Aircraft ban on liquids, gels ignored

It seems Americans are finally figuring out that the Department of Homeland Security doesn’t seem to have their security in mind, at least at airport security checkpoints. Many Americans are accidentally violating a ban on liquids and gels carried onto aircraft placed into effect a month ago. And many more are openly flouting the ban.

In addition, pilots and flight crews admit they are largely unconcerned about people carrying liquids aboard aircraft.

People who flout the ban say, for instance, that there is no way they are going to pack their expensive colognes and perfumes in their checked luggage where it could be stolen or broken in flight and baggage handling. Others just want to be able to drink their bottled water during their flights.

The Washington Post recounted the stories of several such travelers, and the Transportation Security Administration, as you might imagine, is displeased that people are ignoring their arbitrary and useless ban.

“Travelers must realize this isn’t a game,” [said TSA spokeswoman Ellen Howe]. “The threat is real and it continues, and we appreciate the public’s cooperation. Is it the perfect system? No. But does it make it right to sneak things through security? No, it doesn’t.”

“There are obviously limitations to this ban,” said Clark Kent Ervin, a former inspector general at the Department of Homeland Security.

Pilots groups have criticized the measures, saying they notice the security holes all the time. They say authorities should focus more on developing systems to identify potential terrorists, not just their weapons.

Gary Boettcher, a pilot and president of the Coalition for Airline Pilots Association, a trade group that closely tracks security issues, said he constantly sees people drinking from illicit bottles of water or putting on lip gloss when he walks through the passenger cabin. Most of the time, he said, it doesn’t bother him.

“They are just doing their routines like they always did,” Boettcher said. “An old woman drinking a bottle of water doesn’t concern me. . . . The whole screening process is a facade to make the public feel safe, to show that the government is doing something.”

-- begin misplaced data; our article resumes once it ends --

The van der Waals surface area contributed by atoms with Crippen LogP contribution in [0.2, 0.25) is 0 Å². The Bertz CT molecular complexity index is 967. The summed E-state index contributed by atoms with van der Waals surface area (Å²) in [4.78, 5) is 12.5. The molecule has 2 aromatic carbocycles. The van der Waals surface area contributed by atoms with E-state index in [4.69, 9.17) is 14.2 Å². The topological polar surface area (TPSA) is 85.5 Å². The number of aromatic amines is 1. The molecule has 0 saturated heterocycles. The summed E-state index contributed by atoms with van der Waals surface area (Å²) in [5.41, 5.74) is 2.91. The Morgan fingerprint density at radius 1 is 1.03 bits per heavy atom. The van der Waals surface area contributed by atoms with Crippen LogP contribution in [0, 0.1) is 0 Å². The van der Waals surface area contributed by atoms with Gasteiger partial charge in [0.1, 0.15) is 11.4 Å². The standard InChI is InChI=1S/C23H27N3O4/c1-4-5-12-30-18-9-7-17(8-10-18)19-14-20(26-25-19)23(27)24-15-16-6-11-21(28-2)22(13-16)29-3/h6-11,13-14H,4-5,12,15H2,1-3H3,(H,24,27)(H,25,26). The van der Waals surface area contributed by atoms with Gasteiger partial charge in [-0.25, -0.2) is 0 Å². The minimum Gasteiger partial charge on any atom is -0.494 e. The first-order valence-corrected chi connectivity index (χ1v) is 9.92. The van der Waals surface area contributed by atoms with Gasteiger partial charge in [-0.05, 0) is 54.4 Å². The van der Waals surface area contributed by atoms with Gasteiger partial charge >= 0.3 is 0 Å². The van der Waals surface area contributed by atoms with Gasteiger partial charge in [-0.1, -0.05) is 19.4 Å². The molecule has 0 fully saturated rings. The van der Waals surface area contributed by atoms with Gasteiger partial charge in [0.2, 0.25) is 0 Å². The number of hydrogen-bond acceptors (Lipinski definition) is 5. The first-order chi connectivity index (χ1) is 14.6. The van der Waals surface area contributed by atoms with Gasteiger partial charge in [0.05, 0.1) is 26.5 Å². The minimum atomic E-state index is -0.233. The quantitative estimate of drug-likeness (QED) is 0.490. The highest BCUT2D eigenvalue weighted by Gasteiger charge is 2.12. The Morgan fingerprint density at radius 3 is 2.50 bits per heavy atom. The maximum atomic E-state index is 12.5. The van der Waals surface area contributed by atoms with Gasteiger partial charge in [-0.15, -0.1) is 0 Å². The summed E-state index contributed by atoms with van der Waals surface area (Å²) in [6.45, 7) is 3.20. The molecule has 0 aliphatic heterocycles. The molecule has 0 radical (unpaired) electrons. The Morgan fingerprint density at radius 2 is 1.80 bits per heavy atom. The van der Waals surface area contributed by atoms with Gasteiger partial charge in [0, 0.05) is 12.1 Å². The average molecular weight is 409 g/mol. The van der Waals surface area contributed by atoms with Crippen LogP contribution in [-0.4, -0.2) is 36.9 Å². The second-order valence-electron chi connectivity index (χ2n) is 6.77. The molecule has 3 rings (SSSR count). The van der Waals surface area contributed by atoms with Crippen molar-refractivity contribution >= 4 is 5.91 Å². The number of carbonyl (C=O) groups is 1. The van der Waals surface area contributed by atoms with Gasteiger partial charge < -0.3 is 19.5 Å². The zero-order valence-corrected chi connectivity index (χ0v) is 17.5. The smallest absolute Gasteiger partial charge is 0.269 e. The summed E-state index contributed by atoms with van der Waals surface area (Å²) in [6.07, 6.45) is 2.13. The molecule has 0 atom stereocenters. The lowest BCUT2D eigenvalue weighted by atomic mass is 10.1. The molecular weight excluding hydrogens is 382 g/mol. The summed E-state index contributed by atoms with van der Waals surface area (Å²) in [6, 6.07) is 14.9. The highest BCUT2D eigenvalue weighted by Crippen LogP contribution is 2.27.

Passengers said they didn’t feel any safer after reaching their destination and realizing they had inadvertently left a banned item in their carry-on bags. — Washington Post

Bottled water is a threat? The pilots sure don’t believe that. And neither does anybody else. Most everybody sees these measures for what they are: security theater, useless feel-good measures intended to make people feel like the government is doing something to keep them safe, regardless of how much real security the measures give. An all-out ban on liquids certainly doesn’t make anyone any safer in reality.

Most people are complying simply because they don’t want to miss their flight or be subjected to hours of interrogation as a suspected terrorist, simply because they want to have something to drink aboard the flight. In other words, they’re afraid — not of terrorists, but of their own government.

Way to go, Homeland Security. I thought the whole idea was to make people secure, not afraid. It’s clear now, more than ever before, that the point is to make people feel afraid and beg for Michael Chertoff to protect them from the bogeymen.

One thought on “Aircraft ban on liquids, gels ignored

  • August 7, 2007 at 7:59 pm

    The stupidity is continuing a year later. Rules asy 100ml sized liquids only . e.g. NOT a litre. But 10 100ml are allowed ! Stupidity.
    Worse is that a terrorist aware as we all of the restriction, would simply place the quantity he required into a zip`lok bag and hang it in his trousers.
    Putting expensive perfumes and deodorants in checked luggage is a risk. I personally have had many items stolen out of checked luggage, which promotes the inevitable question ” If baggage handlers can steal and remove items from secure areas, it MUST be simplicity for the same persons to place item s IN the luggage” . There’s a BIG loophole and security risk that nobody ever mentions.
    Stop these ludicrous ineffectual rules, and fire most of the passenger security people. Reduce waiting times,and airport running costs . I don’t believe it would allow terrorists into aircraft any more than now.

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